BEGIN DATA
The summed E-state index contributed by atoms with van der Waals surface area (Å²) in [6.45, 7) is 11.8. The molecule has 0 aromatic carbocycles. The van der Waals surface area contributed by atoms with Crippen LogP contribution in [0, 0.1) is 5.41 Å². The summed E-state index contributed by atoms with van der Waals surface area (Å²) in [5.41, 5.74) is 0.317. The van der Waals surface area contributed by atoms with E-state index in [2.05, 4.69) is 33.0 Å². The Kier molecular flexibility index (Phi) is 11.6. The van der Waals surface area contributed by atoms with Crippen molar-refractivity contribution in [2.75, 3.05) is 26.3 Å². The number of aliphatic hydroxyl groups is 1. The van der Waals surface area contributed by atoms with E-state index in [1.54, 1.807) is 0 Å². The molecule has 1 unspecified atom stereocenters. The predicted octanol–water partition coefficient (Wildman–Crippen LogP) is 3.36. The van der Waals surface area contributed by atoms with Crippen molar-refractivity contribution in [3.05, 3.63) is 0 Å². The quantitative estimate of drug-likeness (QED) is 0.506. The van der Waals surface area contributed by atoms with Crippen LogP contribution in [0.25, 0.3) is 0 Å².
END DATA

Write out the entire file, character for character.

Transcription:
The summed E-state index contributed by atoms with van der Waals surface area (Å²) in [6.45, 7) is 11.8. The molecule has 0 aromatic carbocycles. The van der Waals surface area contributed by atoms with Crippen LogP contribution in [0, 0.1) is 5.41 Å². The summed E-state index contributed by atoms with van der Waals surface area (Å²) in [5.41, 5.74) is 0.317. The van der Waals surface area contributed by atoms with E-state index in [2.05, 4.69) is 33.0 Å². The Kier molecular flexibility index (Phi) is 11.6. The van der Waals surface area contributed by atoms with Crippen molar-refractivity contribution in [2.75, 3.05) is 26.3 Å². The number of aliphatic hydroxyl groups is 1. The van der Waals surface area contributed by atoms with E-state index in [1.54, 1.807) is 0 Å². The molecule has 1 unspecified atom stereocenters. The predicted octanol–water partition coefficient (Wildman–Crippen LogP) is 3.36. The van der Waals surface area contributed by atoms with Crippen molar-refractivity contribution in [3.05, 3.63) is 0 Å². The quantitative estimate of drug-likeness (QED) is 0.506. The van der Waals surface area contributed by atoms with Crippen LogP contribution in [0.25, 0.3) is 0 Å².